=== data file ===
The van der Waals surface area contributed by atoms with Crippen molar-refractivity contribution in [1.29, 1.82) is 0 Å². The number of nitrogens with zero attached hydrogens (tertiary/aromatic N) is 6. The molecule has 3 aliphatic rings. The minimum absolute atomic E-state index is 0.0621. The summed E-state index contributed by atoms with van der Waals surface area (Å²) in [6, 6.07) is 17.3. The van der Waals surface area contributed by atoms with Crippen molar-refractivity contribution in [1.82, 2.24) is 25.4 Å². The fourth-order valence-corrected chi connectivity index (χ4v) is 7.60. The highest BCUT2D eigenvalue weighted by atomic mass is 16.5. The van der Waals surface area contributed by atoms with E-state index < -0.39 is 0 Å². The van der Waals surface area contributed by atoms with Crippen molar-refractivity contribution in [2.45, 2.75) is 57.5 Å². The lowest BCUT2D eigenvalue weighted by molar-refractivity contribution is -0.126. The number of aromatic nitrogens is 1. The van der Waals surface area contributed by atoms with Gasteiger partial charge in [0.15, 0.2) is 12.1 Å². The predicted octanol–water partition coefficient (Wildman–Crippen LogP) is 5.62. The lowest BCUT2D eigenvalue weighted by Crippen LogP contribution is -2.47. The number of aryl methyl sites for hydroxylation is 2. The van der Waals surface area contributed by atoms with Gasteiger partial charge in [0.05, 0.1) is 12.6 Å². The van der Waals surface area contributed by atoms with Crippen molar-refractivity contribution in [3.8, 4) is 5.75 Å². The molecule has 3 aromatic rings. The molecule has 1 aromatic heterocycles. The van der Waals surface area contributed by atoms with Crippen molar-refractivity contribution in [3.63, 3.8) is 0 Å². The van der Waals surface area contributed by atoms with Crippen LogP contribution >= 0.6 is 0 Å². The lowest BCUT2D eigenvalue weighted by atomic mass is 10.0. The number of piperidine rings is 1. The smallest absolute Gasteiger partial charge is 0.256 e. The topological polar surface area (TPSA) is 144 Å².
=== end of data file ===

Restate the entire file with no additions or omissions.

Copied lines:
The van der Waals surface area contributed by atoms with Crippen molar-refractivity contribution in [1.29, 1.82) is 0 Å². The number of nitrogens with zero attached hydrogens (tertiary/aromatic N) is 6. The molecule has 3 aliphatic rings. The minimum absolute atomic E-state index is 0.0621. The summed E-state index contributed by atoms with van der Waals surface area (Å²) in [6, 6.07) is 17.3. The van der Waals surface area contributed by atoms with Crippen molar-refractivity contribution in [1.82, 2.24) is 25.4 Å². The fourth-order valence-corrected chi connectivity index (χ4v) is 7.60. The highest BCUT2D eigenvalue weighted by atomic mass is 16.5. The van der Waals surface area contributed by atoms with E-state index < -0.39 is 0 Å². The van der Waals surface area contributed by atoms with Crippen molar-refractivity contribution in [2.45, 2.75) is 57.5 Å². The lowest BCUT2D eigenvalue weighted by molar-refractivity contribution is -0.126. The number of aromatic nitrogens is 1. The van der Waals surface area contributed by atoms with Gasteiger partial charge in [0.15, 0.2) is 12.1 Å². The predicted octanol–water partition coefficient (Wildman–Crippen LogP) is 5.62. The lowest BCUT2D eigenvalue weighted by Crippen LogP contribution is -2.47. The number of aryl methyl sites for hydroxylation is 2. The van der Waals surface area contributed by atoms with Gasteiger partial charge in [0.05, 0.1) is 12.6 Å². The van der Waals surface area contributed by atoms with Crippen molar-refractivity contribution in [3.8, 4) is 5.75 Å². The molecule has 3 aromatic rings. The molecule has 1 aromatic heterocycles. The van der Waals surface area contributed by atoms with Crippen molar-refractivity contribution in [3.63, 3.8) is 0 Å². The van der Waals surface area contributed by atoms with Crippen LogP contribution >= 0.6 is 0 Å². The lowest BCUT2D eigenvalue weighted by atomic mass is 10.0. The number of piperidine rings is 1. The smallest absolute Gasteiger partial charge is 0.256 e. The topological polar surface area (TPSA) is 144 Å².